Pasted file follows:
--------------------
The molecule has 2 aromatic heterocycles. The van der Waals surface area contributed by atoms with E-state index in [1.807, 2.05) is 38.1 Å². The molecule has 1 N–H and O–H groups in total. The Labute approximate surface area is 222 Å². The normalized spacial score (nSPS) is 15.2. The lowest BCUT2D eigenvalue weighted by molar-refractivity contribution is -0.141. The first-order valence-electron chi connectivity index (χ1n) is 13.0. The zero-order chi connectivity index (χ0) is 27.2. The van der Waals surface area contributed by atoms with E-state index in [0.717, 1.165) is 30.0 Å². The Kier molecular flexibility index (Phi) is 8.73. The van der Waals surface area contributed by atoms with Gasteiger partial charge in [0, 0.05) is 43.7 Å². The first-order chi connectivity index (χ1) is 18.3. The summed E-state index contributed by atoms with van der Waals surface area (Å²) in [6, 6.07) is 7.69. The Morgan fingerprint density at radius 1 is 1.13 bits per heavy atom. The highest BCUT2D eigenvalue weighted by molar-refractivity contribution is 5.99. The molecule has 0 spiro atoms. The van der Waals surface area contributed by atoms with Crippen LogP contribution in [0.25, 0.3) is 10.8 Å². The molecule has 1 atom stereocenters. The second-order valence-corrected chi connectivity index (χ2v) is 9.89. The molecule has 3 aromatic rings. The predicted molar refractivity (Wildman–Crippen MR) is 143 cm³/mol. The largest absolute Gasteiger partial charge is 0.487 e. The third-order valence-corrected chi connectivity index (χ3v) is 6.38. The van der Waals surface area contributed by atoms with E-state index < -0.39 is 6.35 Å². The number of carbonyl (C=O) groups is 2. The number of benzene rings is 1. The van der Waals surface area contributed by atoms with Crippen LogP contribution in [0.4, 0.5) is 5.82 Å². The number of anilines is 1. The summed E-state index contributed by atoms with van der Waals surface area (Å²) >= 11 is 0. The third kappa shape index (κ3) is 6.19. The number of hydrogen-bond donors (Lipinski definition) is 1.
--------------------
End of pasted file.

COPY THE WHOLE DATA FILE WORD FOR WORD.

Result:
The molecule has 2 aromatic heterocycles. The van der Waals surface area contributed by atoms with E-state index in [1.807, 2.05) is 38.1 Å². The molecule has 1 N–H and O–H groups in total. The Labute approximate surface area is 222 Å². The normalized spacial score (nSPS) is 15.2. The lowest BCUT2D eigenvalue weighted by molar-refractivity contribution is -0.141. The first-order valence-electron chi connectivity index (χ1n) is 13.0. The zero-order chi connectivity index (χ0) is 27.2. The van der Waals surface area contributed by atoms with E-state index in [0.717, 1.165) is 30.0 Å². The Kier molecular flexibility index (Phi) is 8.73. The van der Waals surface area contributed by atoms with Gasteiger partial charge in [0, 0.05) is 43.7 Å². The first-order chi connectivity index (χ1) is 18.3. The summed E-state index contributed by atoms with van der Waals surface area (Å²) in [6, 6.07) is 7.69. The Morgan fingerprint density at radius 1 is 1.13 bits per heavy atom. The highest BCUT2D eigenvalue weighted by molar-refractivity contribution is 5.99. The molecule has 0 spiro atoms. The van der Waals surface area contributed by atoms with Crippen LogP contribution in [0.25, 0.3) is 10.8 Å². The molecule has 1 atom stereocenters. The second-order valence-corrected chi connectivity index (χ2v) is 9.89. The molecule has 3 aromatic rings. The predicted molar refractivity (Wildman–Crippen MR) is 143 cm³/mol. The largest absolute Gasteiger partial charge is 0.487 e. The third-order valence-corrected chi connectivity index (χ3v) is 6.38. The van der Waals surface area contributed by atoms with E-state index < -0.39 is 6.35 Å². The number of carbonyl (C=O) groups is 2. The number of benzene rings is 1. The van der Waals surface area contributed by atoms with Crippen LogP contribution in [0.4, 0.5) is 5.82 Å². The number of anilines is 1. The summed E-state index contributed by atoms with van der Waals surface area (Å²) >= 11 is 0. The third kappa shape index (κ3) is 6.19. The number of hydrogen-bond donors (Lipinski definition) is 1.